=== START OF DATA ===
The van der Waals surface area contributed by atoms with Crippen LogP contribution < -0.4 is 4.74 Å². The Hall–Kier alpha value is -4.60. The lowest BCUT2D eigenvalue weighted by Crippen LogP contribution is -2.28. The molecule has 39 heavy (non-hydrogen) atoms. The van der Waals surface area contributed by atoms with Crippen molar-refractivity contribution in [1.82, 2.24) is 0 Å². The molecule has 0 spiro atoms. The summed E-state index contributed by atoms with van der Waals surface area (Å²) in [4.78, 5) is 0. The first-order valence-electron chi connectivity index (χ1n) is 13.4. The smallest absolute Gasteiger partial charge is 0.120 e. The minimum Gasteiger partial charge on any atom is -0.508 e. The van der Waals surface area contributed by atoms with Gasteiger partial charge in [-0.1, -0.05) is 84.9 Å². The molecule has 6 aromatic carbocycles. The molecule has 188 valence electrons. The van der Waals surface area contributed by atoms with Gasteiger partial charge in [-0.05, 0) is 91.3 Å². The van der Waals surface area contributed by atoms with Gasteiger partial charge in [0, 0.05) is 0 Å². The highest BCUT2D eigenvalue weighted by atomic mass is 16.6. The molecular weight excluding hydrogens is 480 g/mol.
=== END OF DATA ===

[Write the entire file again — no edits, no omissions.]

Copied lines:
The van der Waals surface area contributed by atoms with Crippen LogP contribution < -0.4 is 4.74 Å². The Hall–Kier alpha value is -4.60. The lowest BCUT2D eigenvalue weighted by Crippen LogP contribution is -2.28. The molecule has 39 heavy (non-hydrogen) atoms. The van der Waals surface area contributed by atoms with Crippen molar-refractivity contribution in [1.82, 2.24) is 0 Å². The molecule has 0 spiro atoms. The summed E-state index contributed by atoms with van der Waals surface area (Å²) in [4.78, 5) is 0. The first-order valence-electron chi connectivity index (χ1n) is 13.4. The smallest absolute Gasteiger partial charge is 0.120 e. The minimum Gasteiger partial charge on any atom is -0.508 e. The van der Waals surface area contributed by atoms with Gasteiger partial charge in [-0.1, -0.05) is 84.9 Å². The molecule has 6 aromatic carbocycles. The molecule has 188 valence electrons. The van der Waals surface area contributed by atoms with Gasteiger partial charge in [-0.05, 0) is 91.3 Å². The van der Waals surface area contributed by atoms with Gasteiger partial charge in [0, 0.05) is 0 Å². The highest BCUT2D eigenvalue weighted by atomic mass is 16.6. The molecular weight excluding hydrogens is 480 g/mol.